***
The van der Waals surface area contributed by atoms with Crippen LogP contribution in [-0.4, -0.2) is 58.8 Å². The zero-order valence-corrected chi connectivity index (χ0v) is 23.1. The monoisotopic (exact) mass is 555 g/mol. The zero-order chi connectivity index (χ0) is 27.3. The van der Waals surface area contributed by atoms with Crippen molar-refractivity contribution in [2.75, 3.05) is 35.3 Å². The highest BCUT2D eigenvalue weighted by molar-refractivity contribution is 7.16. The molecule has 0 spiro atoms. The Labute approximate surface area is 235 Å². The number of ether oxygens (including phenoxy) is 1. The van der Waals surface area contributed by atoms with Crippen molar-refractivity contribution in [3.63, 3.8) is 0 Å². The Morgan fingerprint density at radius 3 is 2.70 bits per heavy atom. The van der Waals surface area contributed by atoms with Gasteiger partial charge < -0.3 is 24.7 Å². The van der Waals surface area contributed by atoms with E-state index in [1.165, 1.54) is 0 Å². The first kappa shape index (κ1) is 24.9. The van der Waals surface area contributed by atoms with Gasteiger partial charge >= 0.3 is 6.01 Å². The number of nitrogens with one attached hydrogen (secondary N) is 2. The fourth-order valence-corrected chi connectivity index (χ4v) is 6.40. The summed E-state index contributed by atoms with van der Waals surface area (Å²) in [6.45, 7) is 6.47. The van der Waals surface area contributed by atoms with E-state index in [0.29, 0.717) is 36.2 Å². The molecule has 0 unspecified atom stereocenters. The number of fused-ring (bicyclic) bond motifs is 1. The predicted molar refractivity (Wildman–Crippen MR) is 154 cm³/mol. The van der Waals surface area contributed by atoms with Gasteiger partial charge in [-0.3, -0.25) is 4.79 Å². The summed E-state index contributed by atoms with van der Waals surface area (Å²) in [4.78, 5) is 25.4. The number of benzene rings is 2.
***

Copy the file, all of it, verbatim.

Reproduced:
The van der Waals surface area contributed by atoms with Crippen LogP contribution in [-0.4, -0.2) is 58.8 Å². The zero-order valence-corrected chi connectivity index (χ0v) is 23.1. The monoisotopic (exact) mass is 555 g/mol. The zero-order chi connectivity index (χ0) is 27.3. The van der Waals surface area contributed by atoms with Crippen molar-refractivity contribution in [2.75, 3.05) is 35.3 Å². The highest BCUT2D eigenvalue weighted by molar-refractivity contribution is 7.16. The molecule has 0 spiro atoms. The Labute approximate surface area is 235 Å². The number of ether oxygens (including phenoxy) is 1. The van der Waals surface area contributed by atoms with Crippen molar-refractivity contribution in [3.63, 3.8) is 0 Å². The Morgan fingerprint density at radius 3 is 2.70 bits per heavy atom. The van der Waals surface area contributed by atoms with Gasteiger partial charge < -0.3 is 24.7 Å². The van der Waals surface area contributed by atoms with E-state index in [1.165, 1.54) is 0 Å². The first kappa shape index (κ1) is 24.9. The van der Waals surface area contributed by atoms with Gasteiger partial charge >= 0.3 is 6.01 Å². The number of nitrogens with one attached hydrogen (secondary N) is 2. The fourth-order valence-corrected chi connectivity index (χ4v) is 6.40. The summed E-state index contributed by atoms with van der Waals surface area (Å²) in [6.45, 7) is 6.47. The van der Waals surface area contributed by atoms with E-state index in [0.29, 0.717) is 36.2 Å². The molecule has 0 unspecified atom stereocenters. The number of fused-ring (bicyclic) bond motifs is 1. The predicted molar refractivity (Wildman–Crippen MR) is 154 cm³/mol. The van der Waals surface area contributed by atoms with Gasteiger partial charge in [-0.3, -0.25) is 4.79 Å². The summed E-state index contributed by atoms with van der Waals surface area (Å²) in [4.78, 5) is 25.4. The number of benzene rings is 2.